Ethnic Communities’ Recurrent Nightmare

The indigenous peoples of conflict-affected Mutraw District of northern Karen State, where a Myanmar[1] Army offensive has displaced over 2,000 people in recent weeks, have implored State Counsellor, Daw Aung San Suu Kyi to act to stop the violence. In a statement, the leaders of 16 indigenous Karen communities conveyed the suffering that they have experienced, not just in recent weeks, but throughout many decades of the Myanmar Army’s abuse. This was reiterated by a statement coming out of the Third Karen Women’s Seminar that called for the end of military operations in Karen areas.

The Indigenous Karen Village Leaders’ statement comes after the Myanmar Army violated terms of the nationwide ceasefire agreement (NCA) and entered Karen National Liberation Army (KNLA) territory in order to rebuild a road. Over 2,000 people are displaced due to the subsequent fighting and hundreds more are living in fear. Building the road is significant, as it is part of a strategy to enhance the Myanmar Army’s political, economic and military power in the area which was previously inaccessible before the signing of the ceasefire. The Karen Peace Support Network (KPSN) has pointed out in an earlier statement, that “roads allow the military to bring heavy weapons into Karen areas, and villagers are often in danger of being shot near these roads despite the ceasefire.” To make matters worse, a proposed meeting between the KNLA and the Myanmar Army to discuss and attempt to resolve the situation was cancelled by the Myanmar Army, allegedly because the KNLA’s Brigade 5 Commander – the area in which the conflict has taken place – was not going to attend. This is despite the fact that the meeting was supposed to be attended by the Military Affairs Negotiation Team which was established by the Karen National Union – the political wing of the KNLA – exactly to deal with matters related to the NCA.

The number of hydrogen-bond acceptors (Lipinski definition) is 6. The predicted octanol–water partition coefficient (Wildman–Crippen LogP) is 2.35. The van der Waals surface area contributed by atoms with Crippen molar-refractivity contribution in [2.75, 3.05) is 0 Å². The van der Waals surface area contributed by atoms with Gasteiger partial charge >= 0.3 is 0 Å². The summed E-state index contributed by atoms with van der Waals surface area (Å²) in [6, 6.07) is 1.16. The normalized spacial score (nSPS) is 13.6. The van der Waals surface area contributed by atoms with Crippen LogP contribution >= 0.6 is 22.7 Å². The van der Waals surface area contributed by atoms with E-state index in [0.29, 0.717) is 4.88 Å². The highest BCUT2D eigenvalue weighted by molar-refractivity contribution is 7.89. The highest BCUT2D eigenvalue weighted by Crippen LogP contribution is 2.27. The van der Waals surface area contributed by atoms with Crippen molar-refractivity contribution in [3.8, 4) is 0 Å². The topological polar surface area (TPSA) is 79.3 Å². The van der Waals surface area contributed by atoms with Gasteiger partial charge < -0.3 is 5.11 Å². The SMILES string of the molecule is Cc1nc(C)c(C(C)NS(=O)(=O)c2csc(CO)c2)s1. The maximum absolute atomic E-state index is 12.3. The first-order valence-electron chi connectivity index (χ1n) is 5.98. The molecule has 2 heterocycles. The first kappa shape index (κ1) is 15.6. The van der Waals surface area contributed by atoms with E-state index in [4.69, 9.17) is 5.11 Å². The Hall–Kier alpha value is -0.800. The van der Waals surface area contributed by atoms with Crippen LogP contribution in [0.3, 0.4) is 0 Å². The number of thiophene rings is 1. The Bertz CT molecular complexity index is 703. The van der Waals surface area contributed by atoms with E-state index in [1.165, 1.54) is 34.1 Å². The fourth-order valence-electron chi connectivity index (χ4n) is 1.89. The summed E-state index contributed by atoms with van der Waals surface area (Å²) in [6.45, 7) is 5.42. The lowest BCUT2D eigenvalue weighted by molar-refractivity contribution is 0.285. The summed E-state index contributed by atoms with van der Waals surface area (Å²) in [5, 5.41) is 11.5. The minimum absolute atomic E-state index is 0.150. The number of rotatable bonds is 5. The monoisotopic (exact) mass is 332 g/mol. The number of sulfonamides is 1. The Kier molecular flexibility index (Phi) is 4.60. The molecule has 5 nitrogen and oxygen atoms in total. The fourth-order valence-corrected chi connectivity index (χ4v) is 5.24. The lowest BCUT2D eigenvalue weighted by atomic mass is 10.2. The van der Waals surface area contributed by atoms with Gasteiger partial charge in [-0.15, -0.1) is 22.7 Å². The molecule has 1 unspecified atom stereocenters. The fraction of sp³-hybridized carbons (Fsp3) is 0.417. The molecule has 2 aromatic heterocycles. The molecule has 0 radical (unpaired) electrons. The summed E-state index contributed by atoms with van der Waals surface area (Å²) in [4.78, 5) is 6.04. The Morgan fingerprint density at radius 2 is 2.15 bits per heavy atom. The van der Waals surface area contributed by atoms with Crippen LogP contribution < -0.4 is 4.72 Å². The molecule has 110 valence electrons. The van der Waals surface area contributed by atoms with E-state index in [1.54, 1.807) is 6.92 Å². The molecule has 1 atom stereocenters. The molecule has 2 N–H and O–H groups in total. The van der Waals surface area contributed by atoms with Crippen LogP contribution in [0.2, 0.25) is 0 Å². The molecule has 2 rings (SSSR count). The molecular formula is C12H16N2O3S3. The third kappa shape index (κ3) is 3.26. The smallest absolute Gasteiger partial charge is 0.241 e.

Over 2,000 people are displaced due to the subsequent fighting and hundreds more are living in fear. Building the road is significant, as it is part of a strategy to enhance the Myanmar Army’s political, economic and military power in the area which was previously inaccessible before the signing of the ceasefire.

The fractured and tense nature of the peace process, including the fragility of ceasefires was not lost on the UN Human Rights Council (HRC) during its 37th Session in March 2018. The HRC’s Resolution on Myanmar highlighted this very issue, “expressing concern at the violations of the Agreement against signatory groups.”

The violations of ceasefires and the systemic and institutionalized human rights violations committed by the Myanmar Army is a pattern of violence and displacement that has been ongoing for many decades throughout the country. In Kachin State which has seen some of the the worst of the armed conflict since 2011, even pursuing justice for murdered family members results in persecution. A family member of one of the two ethnic Kachin farmers extra judicially killed by the Myanmar Army in Mansi Township, Kachin State, has been charged under Article 17(1) of the Unlawful Association Act – a law used by successive military regimes in its campaigns of terror against ethnic nationalities – for alleged links with the Kachin Independence Army (KIA). As the indigenous peoples’ statement points out, “Decades of these Tatmadaw [Myanmar Army] abuses have so traumatized us that mere mention of the Tatmadaw brings back nightmares.”

“Decades of these Tatmadaw [Myanmar Army] abuses have so traumatized us that mere mention of the Tatmadaw brings back nightmares.”

Indigenous Karen Village Leaders